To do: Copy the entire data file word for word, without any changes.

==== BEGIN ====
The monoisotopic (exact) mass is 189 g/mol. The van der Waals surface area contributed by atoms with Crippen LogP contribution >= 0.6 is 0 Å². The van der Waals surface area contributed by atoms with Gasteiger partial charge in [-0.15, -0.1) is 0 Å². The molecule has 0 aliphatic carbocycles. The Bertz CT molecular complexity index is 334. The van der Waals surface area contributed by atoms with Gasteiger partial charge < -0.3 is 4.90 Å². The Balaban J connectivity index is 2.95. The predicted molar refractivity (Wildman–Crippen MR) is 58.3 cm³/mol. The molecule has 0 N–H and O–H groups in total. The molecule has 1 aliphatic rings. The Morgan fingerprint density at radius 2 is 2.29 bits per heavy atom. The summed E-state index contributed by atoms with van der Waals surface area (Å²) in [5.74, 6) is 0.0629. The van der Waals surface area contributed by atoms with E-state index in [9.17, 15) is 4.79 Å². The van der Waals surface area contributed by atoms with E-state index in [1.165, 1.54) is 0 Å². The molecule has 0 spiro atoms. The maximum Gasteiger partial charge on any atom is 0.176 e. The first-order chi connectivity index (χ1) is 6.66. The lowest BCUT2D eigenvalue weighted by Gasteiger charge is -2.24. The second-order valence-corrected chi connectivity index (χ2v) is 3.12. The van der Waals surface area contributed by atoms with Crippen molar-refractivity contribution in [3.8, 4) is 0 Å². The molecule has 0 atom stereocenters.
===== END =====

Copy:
The monoisotopic (exact) mass is 189 g/mol. The van der Waals surface area contributed by atoms with Crippen LogP contribution >= 0.6 is 0 Å². The van der Waals surface area contributed by atoms with Gasteiger partial charge in [-0.15, -0.1) is 0 Å². The molecule has 0 aliphatic carbocycles. The Bertz CT molecular complexity index is 334. The van der Waals surface area contributed by atoms with Gasteiger partial charge < -0.3 is 4.90 Å². The Balaban J connectivity index is 2.95. The predicted molar refractivity (Wildman–Crippen MR) is 58.3 cm³/mol. The molecule has 0 N–H and O–H groups in total. The molecule has 1 aliphatic rings. The Morgan fingerprint density at radius 2 is 2.29 bits per heavy atom. The summed E-state index contributed by atoms with van der Waals surface area (Å²) in [5.74, 6) is 0.0629. The van der Waals surface area contributed by atoms with E-state index in [9.17, 15) is 4.79 Å². The van der Waals surface area contributed by atoms with E-state index in [1.165, 1.54) is 0 Å². The molecule has 0 spiro atoms. The maximum Gasteiger partial charge on any atom is 0.176 e. The first-order chi connectivity index (χ1) is 6.66. The lowest BCUT2D eigenvalue weighted by Gasteiger charge is -2.24. The second-order valence-corrected chi connectivity index (χ2v) is 3.12. The van der Waals surface area contributed by atoms with Crippen molar-refractivity contribution in [3.8, 4) is 0 Å². The molecule has 0 atom stereocenters.